In France, the protection of farmers against risks rests on three systems:

  • The insurance market basically covers property risks pertaining to damage for an agricultural farm, hail, frost, liabilities.
  • The natural catastrophe cover: Instituted in 1982, the plan for the indemnification of natural disaster victims takes in charge the damages caused to buildings, stocks, equipment, vehicles, livestock, storms or any other floods.
  • The National Guarantee Fund against Agricultural Calamities. The FNGCA was set up in 1964 and designed to develop preventive measures, indemnify producers and incite them to get insured against agricultural risks. It is funded by the State's budgetary subsidies and by a stable contribution on the premiums or subscriptions of other insurances.
An “agricultural calamity” includes non-insurable incurred damages of exceptional importance due to abnormal intensity variations of a natural agent and when other counter measures proved ineffective. The procedure whereby an area is classified “agricultural calamity” is triggered off following collective damage due to a natural hazard non-covered by another indemnification procedure (livestock culling for health reasons, intervention on a market ...), and non-classified “natural catastrophe”.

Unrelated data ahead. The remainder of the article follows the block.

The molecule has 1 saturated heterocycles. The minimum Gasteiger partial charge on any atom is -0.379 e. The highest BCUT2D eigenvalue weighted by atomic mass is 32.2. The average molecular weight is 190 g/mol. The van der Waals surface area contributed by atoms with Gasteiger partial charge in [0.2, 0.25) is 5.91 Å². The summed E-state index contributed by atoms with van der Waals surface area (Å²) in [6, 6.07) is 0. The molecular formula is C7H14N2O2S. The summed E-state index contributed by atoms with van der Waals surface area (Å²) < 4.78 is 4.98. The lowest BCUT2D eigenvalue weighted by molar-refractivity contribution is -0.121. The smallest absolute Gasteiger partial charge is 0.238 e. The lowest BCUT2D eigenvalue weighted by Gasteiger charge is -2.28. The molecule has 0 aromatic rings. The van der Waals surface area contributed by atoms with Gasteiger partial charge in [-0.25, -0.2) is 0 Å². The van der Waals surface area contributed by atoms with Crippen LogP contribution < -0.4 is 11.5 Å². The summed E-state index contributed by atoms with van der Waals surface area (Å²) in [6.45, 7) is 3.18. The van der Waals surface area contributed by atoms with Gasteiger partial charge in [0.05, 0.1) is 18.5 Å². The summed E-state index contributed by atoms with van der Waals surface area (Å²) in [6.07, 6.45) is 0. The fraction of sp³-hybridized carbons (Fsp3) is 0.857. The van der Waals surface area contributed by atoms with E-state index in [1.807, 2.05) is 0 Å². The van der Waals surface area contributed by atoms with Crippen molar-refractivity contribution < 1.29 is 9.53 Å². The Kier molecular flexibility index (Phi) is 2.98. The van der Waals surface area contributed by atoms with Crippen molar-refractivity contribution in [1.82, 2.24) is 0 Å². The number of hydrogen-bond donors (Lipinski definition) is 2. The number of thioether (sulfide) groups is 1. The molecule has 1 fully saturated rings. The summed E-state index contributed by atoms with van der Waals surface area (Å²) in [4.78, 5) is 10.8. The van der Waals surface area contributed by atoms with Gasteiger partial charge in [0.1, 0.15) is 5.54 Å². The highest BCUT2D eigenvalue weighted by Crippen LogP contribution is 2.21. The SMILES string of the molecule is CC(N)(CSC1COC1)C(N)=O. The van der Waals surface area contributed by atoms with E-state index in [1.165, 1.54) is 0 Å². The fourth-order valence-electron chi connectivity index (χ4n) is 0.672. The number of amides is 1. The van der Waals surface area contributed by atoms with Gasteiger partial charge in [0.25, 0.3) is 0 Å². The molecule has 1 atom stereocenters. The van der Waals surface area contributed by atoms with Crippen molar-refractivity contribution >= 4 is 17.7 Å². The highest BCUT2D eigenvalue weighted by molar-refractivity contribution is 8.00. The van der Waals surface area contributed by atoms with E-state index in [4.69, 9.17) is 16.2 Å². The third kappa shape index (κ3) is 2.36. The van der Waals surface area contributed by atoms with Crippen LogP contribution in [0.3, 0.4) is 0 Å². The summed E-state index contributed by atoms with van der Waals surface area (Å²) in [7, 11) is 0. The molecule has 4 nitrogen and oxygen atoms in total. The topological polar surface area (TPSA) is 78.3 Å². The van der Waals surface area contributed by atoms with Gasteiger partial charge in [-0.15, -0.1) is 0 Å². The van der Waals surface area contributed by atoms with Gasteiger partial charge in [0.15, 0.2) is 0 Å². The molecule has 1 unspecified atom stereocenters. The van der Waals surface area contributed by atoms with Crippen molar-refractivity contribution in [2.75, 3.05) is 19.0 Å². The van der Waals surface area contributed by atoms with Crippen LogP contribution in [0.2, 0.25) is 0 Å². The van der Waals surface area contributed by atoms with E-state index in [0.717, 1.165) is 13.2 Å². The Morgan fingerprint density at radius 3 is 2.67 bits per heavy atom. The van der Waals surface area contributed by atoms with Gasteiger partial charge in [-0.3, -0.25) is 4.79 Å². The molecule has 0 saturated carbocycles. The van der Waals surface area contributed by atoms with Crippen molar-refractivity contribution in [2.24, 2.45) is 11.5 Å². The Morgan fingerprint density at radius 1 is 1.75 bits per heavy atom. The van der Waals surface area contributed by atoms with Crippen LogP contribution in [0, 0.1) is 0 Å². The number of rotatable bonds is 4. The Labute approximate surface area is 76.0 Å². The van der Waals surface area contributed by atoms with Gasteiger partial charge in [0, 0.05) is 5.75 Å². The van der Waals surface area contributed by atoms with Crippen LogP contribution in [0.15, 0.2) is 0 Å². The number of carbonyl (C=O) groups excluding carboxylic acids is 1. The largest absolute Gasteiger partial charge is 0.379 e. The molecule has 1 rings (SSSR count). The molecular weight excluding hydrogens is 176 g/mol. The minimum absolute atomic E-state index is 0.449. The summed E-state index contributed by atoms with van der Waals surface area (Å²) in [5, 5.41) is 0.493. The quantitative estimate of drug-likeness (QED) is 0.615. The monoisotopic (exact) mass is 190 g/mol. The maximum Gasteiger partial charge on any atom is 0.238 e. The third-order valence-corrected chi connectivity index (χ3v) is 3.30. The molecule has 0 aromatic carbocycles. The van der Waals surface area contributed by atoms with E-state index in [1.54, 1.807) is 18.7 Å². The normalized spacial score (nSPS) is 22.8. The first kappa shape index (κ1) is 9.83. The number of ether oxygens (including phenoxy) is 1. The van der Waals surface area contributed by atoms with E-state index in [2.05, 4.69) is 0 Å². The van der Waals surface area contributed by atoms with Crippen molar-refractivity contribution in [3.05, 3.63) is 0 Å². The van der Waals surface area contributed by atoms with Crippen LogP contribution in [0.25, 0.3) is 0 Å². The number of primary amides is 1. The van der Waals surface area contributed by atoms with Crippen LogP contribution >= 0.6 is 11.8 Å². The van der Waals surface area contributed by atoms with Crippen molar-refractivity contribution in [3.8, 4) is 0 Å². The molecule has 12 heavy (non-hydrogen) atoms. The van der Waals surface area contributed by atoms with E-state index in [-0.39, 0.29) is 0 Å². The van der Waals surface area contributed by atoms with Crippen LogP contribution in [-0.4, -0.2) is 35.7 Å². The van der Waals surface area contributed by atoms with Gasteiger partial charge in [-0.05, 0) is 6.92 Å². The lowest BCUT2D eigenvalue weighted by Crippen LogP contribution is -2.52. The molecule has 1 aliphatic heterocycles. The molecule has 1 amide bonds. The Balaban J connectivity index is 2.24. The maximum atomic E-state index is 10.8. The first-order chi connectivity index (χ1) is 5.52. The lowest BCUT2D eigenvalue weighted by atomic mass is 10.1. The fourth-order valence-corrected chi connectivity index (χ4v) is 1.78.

Photo credit: United States Department of Agriculture / Scott BauerPennsylvania

In the United States, set up by the federal government in 1939, the comprehensive crop insurance plan, the Federal Crop Insurance Corporation (FCIC), has undergone successive modifications. 

The current scheme rests on the coordinated action of the federal state and the private companies to promote farmers' affiliation to insurance plans. The federal state intervenes in order to ensure the sector's continuity through the Risk Management Agency, entrusted with the programs management. The cost for the federal government amounted to 3612 million USD in 2004.

The market insurance stands as a key player in the coverage of agricultural activities. Insurance contracts are proposed to farmers by the private insurance companies, signatories of the “Standard Reinsurance Agreement”, the framework agreement that governs insurance programs. Since 1994, the financial markets have proposed for the major cultivations forward contracts on crops based on an aggregate performance per area.

The American agricultural insurance schemes are of two types: